I agree with the advice on getting the AOS replaced.
 

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Ok I'm going to throw in my WAG. Since you stated that the oil consumption came on suddenly I suspect a broken oil ring in #2 cylinder. Oil ring break will not show up with compressing or leak down tests. How this bypass oil gets back to the rest of the cylinders I don't know. But I'll guess the AOS has something to do with it. Before jumping in to pull cylinders I would first pull the valve cover on the #2 cylinder side and make sure the valve oil seal cap, use to be rubber in the old days, did not split. Good luck!
 

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The oil ring is an interesting suggestion. That being said, originally the dealer indicated I had oil pooling in cylinder 4, and then on the second time around they said cylinder 2. Overall it feels like I must have oil in all cylinders as its in the intake, MAS, and on all the plugs on both sides of the engine. For some reason the dealer won't let me speak with the techs, instead I need to speak with the advisor. These type of details like which cylinders, how much, etc... only the techs would know as they did the testing.

Does anyone else have a dealer that prevents them from speaking with techs? I am not sure if this is something unique in my area or some common Porsche practice.

Thanks,

VadRad
 

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The oil ring is an interesting suggestion. That being said, originally the dealer indicated I had oil pooling in cylinder 4, and then on the second time around they said cylinder 2. Overall it feels like I must have oil in all cylinders as its in the intake, MAS, and on all the plugs on both sides of the engine. For some reason the dealer won't let me speak with the techs, instead I need to speak with the advisor. These type of details like which cylinders, how much, etc... only the techs would know as they did the testing.

Does anyone else have a dealer that prevents them from speaking with techs? I am not sure if this is something unique in my area or some common Porsche practice.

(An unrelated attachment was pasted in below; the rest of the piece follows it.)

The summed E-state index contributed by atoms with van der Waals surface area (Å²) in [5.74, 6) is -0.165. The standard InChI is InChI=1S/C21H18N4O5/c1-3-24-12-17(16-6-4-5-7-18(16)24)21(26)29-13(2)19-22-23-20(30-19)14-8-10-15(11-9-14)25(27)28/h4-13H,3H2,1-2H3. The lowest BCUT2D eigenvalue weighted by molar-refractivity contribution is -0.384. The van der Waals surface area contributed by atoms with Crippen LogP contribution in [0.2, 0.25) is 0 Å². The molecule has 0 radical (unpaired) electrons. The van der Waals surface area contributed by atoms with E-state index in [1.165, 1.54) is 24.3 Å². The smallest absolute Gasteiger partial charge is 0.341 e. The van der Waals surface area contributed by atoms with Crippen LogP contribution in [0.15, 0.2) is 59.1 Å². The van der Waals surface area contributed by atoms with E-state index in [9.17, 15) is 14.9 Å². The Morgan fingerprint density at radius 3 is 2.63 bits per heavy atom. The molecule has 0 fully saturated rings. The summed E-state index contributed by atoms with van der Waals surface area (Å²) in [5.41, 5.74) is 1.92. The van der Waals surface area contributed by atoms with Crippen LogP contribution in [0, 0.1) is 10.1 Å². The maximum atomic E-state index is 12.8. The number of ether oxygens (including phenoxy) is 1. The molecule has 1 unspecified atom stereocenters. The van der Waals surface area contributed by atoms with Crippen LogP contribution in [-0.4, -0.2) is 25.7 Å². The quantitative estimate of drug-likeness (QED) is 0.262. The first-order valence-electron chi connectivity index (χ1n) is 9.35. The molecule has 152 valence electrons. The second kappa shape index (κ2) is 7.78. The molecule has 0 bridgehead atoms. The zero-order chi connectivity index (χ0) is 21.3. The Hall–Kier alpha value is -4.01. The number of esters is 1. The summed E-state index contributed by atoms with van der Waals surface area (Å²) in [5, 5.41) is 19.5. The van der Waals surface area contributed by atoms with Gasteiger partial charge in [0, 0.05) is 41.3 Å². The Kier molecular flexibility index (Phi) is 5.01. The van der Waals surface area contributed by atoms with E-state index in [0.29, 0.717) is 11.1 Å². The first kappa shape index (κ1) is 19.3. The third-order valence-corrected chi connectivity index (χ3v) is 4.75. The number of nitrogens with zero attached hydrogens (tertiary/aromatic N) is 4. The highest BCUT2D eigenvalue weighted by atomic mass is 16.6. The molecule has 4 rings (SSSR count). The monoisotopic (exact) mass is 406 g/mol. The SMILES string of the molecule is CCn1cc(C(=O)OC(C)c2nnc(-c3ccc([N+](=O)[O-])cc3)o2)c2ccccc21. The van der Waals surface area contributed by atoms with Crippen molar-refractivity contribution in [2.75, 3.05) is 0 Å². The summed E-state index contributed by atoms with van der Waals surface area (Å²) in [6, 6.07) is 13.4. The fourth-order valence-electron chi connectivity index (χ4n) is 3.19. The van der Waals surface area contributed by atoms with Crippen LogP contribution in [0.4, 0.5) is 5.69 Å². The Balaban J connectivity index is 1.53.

Thanks,

VadRad
Where are you located?

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Does anyone else have a dealer that prevents them from speaking with techs? I am not sure if this is something unique in my area or some common Porsche practice.
It depends on the dealer, but in general, every dealership wants their techs doing the work and the advisors talking to the customers. Jobs are assumed to take a certain amt of time to complete by a competent tech and are priced according to that amt of time. So an oil change takes 1 hr and a brake job 3 hrs. Customers are charged the hrly tech rate X the hrs a job takes. If customers are pulling techs from their jobs to talk to them, that 1 hr oil chg becomes 1.5 hrs or the brake job becomes 3.5 hrs. Stack a bunch of those overruns back to back, and the dealership starts losing money because they're charging based on the std time rate. Unleash several "helicopter owners" loose on the techs and nothing will get accomplished. Not saying you're a helicopter owner - you have some serious concerns that need to be addressed, but it doesn't take long to derail the process. Then you get regular customers upset because the job that was promised to be done today bleeds into tomorrow with all the disruptions that causes.

Once again, the quickest and cheapest option to try first is to clean up the intake passages and change the AOS. If that doesn't work, then time to dig deeper. But no need to get all wound up if it's as simple as the AOS.
 

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I want say that I had similar symptoms (but not all) as OP and I have to get a "new" remanufactured engine from Porsche (was able to relate it back to prior to CPO ended so ended being no cost to me). I'll be picking up the car tomorrow after being at the dealers for over 2.5 months and more details.
 

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It depends on the dealer, but in general, every dealership wants their techs doing the work and the advisors talking to the customers. Jobs are assumed to take a certain amt of time to complete by a competent tech and are priced according to that amt of time. So an oil change takes 1 hr and a brake job 3 hrs. Customers are charged the hrly tech rate X the hrs a job takes. If customers are pulling techs from their jobs to talk to them, that 1 hr oil chg becomes 1.5 hrs or the brake job becomes 3.5 hrs. Stack a bunch of those overruns back to back, and the dealership starts losing money because they're charging based on the std time rate. Unleash several "helicopter owners" loose on the techs and nothing will get accomplished. Not saying you're a helicopter owner - you have some serious concerns that need to be addressed, but it doesn't take long to derail the process. Then you get regular customers upset because the job that was promised to be done today bleeds into tomorrow with all the disruptions that causes.

Once again, the quickest and cheapest option to try first is to clean up the intake passages and change the AOS. If that doesn't work, then time to dig deeper. But no need to get all wound up if it's as simple as the AOS.
I try to avoid the dealership as much as possible, but last time I went, the rep sent me back to the garage and I hung out in the shop with the techs the whole time, discussing the problem with them and the troubleshooting I'd done thus far, but not getting in their way. YMMV? :beer:

My local Porsche dealer has, by far, the nicest working garage I have EVER seen. Air conditioned, even! Mindblowing.